The most interesting thing for me now is to make sure that the planet is going in the right direction. I keep the words sky, water, earth, fire in my mind. Those are the elements, and that’s what my work has come to be about. That’s what I’m about… When I think about my painting and the political and the planet, it’s about the hope that it’s not too late and that people can still get together and in whatever small way make a difference that adds up. As far as physical strength and ability goes, I’m very weak, of course, because of my age, but I still can paint, I can still draw. And so that’s my contribution…
I enjoy life, and I feel I’ve been different people. I was a different person, for example, when I did these very sexy drawings and paintings of my body, looking at my body. [Laughs] It’s the truth. Sex was all I could think about…
When I used to go to my house in Taos, New Mexico, and go to watch tribal dances, they wouldn’t ask me if I was Indian; they would say, “What tribe are you?” I would say, “Venezuelan.’”And they’d say, “I’ve never heard of that one!”… Within myself, I felt that I was Indian. I felt that very much when I went to the dances, because the tribes had a complete attitude towards the earth, that it was alive. I remember asking why the dances in the winter were different from the summer dances. A lot of stomping went on in the summer. I asked a man about this once, and he said, “Because the earth is asleep, of course, in winter.” Instead of stomping, they drag the foot, so as not to wake the earth. It’s an attitude toward the planet as a living thing. — Luchita Hurtado*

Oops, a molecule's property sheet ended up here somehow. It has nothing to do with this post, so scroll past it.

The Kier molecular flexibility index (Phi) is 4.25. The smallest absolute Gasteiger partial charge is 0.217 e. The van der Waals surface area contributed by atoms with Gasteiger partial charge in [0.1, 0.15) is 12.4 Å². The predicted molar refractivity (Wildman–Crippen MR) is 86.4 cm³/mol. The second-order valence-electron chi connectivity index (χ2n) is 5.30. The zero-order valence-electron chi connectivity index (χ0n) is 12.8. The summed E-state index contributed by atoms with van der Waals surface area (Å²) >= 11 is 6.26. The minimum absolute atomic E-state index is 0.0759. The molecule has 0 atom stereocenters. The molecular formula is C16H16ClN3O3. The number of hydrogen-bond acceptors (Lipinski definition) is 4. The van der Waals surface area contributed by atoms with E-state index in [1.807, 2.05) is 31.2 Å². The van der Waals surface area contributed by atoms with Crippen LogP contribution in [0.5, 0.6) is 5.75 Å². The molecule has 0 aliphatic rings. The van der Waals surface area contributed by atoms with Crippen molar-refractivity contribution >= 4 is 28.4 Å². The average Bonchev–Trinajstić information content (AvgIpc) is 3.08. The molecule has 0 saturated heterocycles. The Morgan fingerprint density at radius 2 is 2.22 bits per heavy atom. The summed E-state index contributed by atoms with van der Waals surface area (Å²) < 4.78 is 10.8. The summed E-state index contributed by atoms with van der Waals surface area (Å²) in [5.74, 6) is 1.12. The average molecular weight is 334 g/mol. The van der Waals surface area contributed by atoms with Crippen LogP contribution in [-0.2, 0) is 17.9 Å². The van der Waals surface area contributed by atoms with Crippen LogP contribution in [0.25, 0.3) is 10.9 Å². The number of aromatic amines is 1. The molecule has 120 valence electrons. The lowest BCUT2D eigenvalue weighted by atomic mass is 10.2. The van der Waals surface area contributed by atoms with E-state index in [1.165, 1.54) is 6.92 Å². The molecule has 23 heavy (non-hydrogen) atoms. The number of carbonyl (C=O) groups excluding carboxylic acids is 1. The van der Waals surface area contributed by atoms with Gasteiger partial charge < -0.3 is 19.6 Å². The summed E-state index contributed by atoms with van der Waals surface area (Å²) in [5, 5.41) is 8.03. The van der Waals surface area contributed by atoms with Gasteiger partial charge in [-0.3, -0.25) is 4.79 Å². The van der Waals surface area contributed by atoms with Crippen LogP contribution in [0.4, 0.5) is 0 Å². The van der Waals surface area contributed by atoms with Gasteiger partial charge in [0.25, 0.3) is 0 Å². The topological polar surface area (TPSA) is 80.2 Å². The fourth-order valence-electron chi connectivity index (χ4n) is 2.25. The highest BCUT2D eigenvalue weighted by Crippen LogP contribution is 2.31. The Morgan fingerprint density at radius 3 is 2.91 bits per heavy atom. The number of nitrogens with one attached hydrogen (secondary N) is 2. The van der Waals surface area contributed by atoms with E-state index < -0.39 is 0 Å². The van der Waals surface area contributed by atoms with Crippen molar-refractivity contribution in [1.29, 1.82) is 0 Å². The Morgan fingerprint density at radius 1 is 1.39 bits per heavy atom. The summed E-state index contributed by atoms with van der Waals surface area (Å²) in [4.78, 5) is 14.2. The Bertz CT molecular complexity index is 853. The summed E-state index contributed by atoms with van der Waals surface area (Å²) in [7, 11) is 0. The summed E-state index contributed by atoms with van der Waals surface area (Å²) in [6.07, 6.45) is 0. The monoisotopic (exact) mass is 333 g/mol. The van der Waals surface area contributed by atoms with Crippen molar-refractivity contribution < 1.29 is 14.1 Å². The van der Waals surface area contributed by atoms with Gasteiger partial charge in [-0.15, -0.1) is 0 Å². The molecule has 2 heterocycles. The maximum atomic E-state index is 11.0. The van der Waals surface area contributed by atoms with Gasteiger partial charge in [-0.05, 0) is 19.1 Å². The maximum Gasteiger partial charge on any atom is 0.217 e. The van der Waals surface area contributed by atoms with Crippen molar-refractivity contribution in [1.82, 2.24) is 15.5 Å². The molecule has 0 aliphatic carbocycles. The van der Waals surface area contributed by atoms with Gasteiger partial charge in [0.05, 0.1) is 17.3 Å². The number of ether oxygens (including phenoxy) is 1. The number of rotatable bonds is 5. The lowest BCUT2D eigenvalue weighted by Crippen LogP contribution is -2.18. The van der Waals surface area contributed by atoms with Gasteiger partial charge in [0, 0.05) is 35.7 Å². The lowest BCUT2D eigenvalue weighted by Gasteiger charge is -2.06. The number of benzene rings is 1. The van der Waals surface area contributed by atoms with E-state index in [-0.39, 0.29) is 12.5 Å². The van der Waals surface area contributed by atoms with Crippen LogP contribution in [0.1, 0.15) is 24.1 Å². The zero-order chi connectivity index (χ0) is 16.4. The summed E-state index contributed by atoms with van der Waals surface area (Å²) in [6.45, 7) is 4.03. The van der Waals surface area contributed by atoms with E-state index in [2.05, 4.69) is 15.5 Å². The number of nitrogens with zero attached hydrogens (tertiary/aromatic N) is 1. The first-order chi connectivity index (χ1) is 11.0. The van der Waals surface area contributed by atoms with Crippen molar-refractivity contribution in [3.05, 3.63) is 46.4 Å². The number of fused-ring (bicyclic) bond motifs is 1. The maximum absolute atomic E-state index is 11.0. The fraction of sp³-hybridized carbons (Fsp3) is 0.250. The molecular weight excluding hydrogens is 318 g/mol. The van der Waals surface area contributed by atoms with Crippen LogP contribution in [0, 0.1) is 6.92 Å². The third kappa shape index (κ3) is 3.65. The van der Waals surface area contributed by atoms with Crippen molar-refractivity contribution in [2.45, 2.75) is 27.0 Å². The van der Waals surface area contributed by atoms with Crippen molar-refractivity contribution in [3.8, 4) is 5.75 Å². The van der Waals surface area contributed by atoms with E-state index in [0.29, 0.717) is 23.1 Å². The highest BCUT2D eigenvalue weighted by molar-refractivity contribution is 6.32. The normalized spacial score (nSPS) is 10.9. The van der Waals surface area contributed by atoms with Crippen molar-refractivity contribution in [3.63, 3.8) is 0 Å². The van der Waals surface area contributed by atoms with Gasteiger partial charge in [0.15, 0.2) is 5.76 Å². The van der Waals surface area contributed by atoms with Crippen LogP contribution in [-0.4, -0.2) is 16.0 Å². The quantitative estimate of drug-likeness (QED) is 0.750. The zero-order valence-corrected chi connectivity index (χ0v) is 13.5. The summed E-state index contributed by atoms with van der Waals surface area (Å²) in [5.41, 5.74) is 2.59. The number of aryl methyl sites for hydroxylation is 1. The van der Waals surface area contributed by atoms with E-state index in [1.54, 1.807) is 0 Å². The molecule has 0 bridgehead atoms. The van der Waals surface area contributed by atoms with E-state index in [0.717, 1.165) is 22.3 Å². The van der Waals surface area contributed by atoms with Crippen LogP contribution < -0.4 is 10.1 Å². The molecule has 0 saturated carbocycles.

Frieze Los Angeles brings Hans Ulrich Obrist to the city for a conversation with Hurtado, who worked with the curator on her retrospective I LIVE I DIE I WILL BE REBORN—which opens at LACMA on February 16..
The discussion will be moderated by Jennifer King, associate curator of Contemporary Projects at LACMA.
Saturday, February 15, at 2 pm.
5905 Wilshire Boulevard, Los Angeles.
*“The Painter and the Planetarian: Luchita Hurtado in Conversation with Andrea Bowers,” Ursula 2 (Spring 2019).
Also see the monograph I LIVE I DIE I WILL BE REBORN.
Luchita Hurtado, from top: Untitled, 1973, oil on canvas and thread, photograph by Brian Forrest; Encounter, 1971, oil on canvas; Untitled, 1975, oil on canvas, photograph by Jeff McLane; Untitled, 1971, photograph by McLane; The Umbilical Cord of the Earth is the Moon, 1977, oil on canvas, photograph by McLane; Untitled, circa 1951, Los Angeles County Museum of Art, photograph by Genevieve Hanson; Untitled, 1972, oil on canvas, photograph by Hanson; Luchita Hurtado—I Live I Die I Will Be Reborn monograph cover, image courtesy and © Walther König.
Photograph of Luchita Hurtado by Man Ray, 1947, courtesy and © Man Ray 2015 Trust/Artists Rights Society, New York / Adagp, Paris. Artwork images courtesy and © Hurtado and Hauser & Wirth.